US inflation plunges in '82; likely to stay low
Boston — Americans shouldn't expect a repeat of last year's 3.9 percent inflation rate in 1983, most economists agree; but people don't need to worry about a return to double-digit inflation any time soon, either.
In part, 1982's surprise showing on inflation reflected a weak economy and declining interest rates. But it also partly represented a fundamental change in the so-called underlying or ''core'' rate of inflation, economists say.
''You're seeing both things at work here,'' says Robert Gough, an economist at Data Resources Inc., a Lexington, Mass., consulting firm. ''Keep in mind that some of the weakness in '82 was due to weakness in the housing market. And that's not going to continue. Interest rates are going to keep coming down, bringing people back into the housing market, and pushing up prices again.''
The effect of rising housing prices, however, may not play as big a role in 1983 as in the past. Under a newly adopted formula, the housing component of the consumer price index will be changed to put more emphasis on rents. If that had been done in 1982, a Bureau of Labor Statistics official says, the inflation rate would have been 5 percent instead of 3.9 percent.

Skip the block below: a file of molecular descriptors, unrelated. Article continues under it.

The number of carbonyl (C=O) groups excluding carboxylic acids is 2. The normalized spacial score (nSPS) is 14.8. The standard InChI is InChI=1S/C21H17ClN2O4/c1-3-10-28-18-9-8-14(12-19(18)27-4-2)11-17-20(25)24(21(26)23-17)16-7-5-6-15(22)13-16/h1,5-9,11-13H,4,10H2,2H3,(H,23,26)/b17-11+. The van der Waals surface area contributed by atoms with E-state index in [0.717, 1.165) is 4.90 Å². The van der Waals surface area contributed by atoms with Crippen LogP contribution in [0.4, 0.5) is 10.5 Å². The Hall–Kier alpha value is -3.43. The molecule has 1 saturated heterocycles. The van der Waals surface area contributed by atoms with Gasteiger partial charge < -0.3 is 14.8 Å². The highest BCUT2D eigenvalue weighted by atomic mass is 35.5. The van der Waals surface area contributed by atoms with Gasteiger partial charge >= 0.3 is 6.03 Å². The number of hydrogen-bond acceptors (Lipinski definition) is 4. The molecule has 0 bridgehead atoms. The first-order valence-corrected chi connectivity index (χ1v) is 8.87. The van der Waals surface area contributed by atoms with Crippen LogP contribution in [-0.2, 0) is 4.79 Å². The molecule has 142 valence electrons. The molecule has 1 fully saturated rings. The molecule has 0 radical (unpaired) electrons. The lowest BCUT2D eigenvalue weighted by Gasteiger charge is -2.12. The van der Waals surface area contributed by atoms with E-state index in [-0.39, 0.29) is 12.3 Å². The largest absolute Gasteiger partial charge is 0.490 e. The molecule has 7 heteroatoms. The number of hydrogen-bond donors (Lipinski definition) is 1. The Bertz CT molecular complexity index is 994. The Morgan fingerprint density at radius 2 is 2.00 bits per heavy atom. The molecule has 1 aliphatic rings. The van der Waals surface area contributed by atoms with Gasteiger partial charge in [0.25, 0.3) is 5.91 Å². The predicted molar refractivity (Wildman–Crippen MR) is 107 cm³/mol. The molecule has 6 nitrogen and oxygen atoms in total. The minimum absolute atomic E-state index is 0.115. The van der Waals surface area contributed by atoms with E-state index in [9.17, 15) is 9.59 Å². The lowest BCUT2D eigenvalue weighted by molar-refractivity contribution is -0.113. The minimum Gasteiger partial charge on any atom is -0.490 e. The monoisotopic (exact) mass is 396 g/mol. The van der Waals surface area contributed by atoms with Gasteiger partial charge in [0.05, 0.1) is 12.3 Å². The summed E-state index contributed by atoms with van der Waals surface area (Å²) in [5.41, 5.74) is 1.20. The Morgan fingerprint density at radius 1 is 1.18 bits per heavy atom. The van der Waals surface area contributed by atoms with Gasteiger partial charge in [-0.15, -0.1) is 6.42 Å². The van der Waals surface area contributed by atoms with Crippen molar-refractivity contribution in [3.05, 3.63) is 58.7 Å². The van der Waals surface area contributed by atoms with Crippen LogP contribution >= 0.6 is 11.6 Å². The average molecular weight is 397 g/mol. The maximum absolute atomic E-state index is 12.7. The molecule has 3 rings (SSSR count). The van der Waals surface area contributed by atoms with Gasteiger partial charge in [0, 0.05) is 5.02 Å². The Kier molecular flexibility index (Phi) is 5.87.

Energy and food prices, two other major factors in inflation, will continue to moderate, Mr. Gough says, as long as supplies are higher than overall demand, an area where he sees ''no change soon.''
Another vital ingredient that could make a major contribution to keeping inflation down is unit cost per hour of work, notes Geoffrey H. Moore, director of the Center for International Business Cycle Research at Rutgers University. With wage increases slowed and productivity in some industries improving, this ingredient is beginning to make a ''small'' improvement, he says.
The continuing weak economy should help keep prices down another year or so, says Allen Murray, a Citibank economist. ''There is so much slack in the economy ,'' he notes, ''so much unemployment, and so much unused factory operating potential, that I don't see prices increasing much before late 1984 or 1985.''